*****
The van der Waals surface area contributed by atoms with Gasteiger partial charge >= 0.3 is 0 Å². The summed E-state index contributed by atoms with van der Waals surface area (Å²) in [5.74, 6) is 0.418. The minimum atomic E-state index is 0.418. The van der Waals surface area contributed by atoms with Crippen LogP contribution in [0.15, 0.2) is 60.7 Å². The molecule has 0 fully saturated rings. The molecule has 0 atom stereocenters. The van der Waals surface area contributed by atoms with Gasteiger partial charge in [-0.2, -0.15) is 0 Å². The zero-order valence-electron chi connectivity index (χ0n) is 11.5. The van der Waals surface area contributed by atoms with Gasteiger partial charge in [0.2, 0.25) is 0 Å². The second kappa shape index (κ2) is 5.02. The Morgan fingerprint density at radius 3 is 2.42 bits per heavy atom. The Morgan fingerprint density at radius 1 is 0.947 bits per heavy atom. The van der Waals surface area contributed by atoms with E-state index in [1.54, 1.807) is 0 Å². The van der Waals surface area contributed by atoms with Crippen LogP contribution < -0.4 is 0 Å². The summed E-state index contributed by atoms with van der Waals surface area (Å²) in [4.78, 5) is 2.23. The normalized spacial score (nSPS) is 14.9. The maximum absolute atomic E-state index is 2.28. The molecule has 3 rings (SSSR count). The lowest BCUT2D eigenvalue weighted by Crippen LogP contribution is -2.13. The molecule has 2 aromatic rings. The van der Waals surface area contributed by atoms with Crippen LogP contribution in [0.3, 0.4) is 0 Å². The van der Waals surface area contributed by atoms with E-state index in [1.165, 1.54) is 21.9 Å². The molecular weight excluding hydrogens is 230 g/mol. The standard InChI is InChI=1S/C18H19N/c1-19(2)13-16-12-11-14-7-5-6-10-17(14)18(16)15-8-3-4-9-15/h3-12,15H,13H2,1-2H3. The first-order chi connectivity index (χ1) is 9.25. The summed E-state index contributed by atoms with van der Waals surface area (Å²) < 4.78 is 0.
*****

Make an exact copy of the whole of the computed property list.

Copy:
The van der Waals surface area contributed by atoms with Gasteiger partial charge >= 0.3 is 0 Å². The summed E-state index contributed by atoms with van der Waals surface area (Å²) in [5.74, 6) is 0.418. The minimum atomic E-state index is 0.418. The van der Waals surface area contributed by atoms with Crippen LogP contribution in [0.15, 0.2) is 60.7 Å². The molecule has 0 fully saturated rings. The molecule has 0 atom stereocenters. The van der Waals surface area contributed by atoms with Gasteiger partial charge in [-0.2, -0.15) is 0 Å². The zero-order valence-electron chi connectivity index (χ0n) is 11.5. The van der Waals surface area contributed by atoms with Gasteiger partial charge in [0.2, 0.25) is 0 Å². The second kappa shape index (κ2) is 5.02. The Morgan fingerprint density at radius 3 is 2.42 bits per heavy atom. The Morgan fingerprint density at radius 1 is 0.947 bits per heavy atom. The van der Waals surface area contributed by atoms with E-state index in [1.54, 1.807) is 0 Å². The van der Waals surface area contributed by atoms with Crippen LogP contribution < -0.4 is 0 Å². The summed E-state index contributed by atoms with van der Waals surface area (Å²) in [4.78, 5) is 2.23. The normalized spacial score (nSPS) is 14.9. The maximum absolute atomic E-state index is 2.28. The molecule has 3 rings (SSSR count). The lowest BCUT2D eigenvalue weighted by Crippen LogP contribution is -2.13. The molecule has 2 aromatic rings. The van der Waals surface area contributed by atoms with Crippen LogP contribution in [0.3, 0.4) is 0 Å². The van der Waals surface area contributed by atoms with E-state index in [1.165, 1.54) is 21.9 Å². The molecular weight excluding hydrogens is 230 g/mol. The standard InChI is InChI=1S/C18H19N/c1-19(2)13-16-12-11-14-7-5-6-10-17(14)18(16)15-8-3-4-9-15/h3-12,15H,13H2,1-2H3. The first-order chi connectivity index (χ1) is 9.25. The summed E-state index contributed by atoms with van der Waals surface area (Å²) < 4.78 is 0.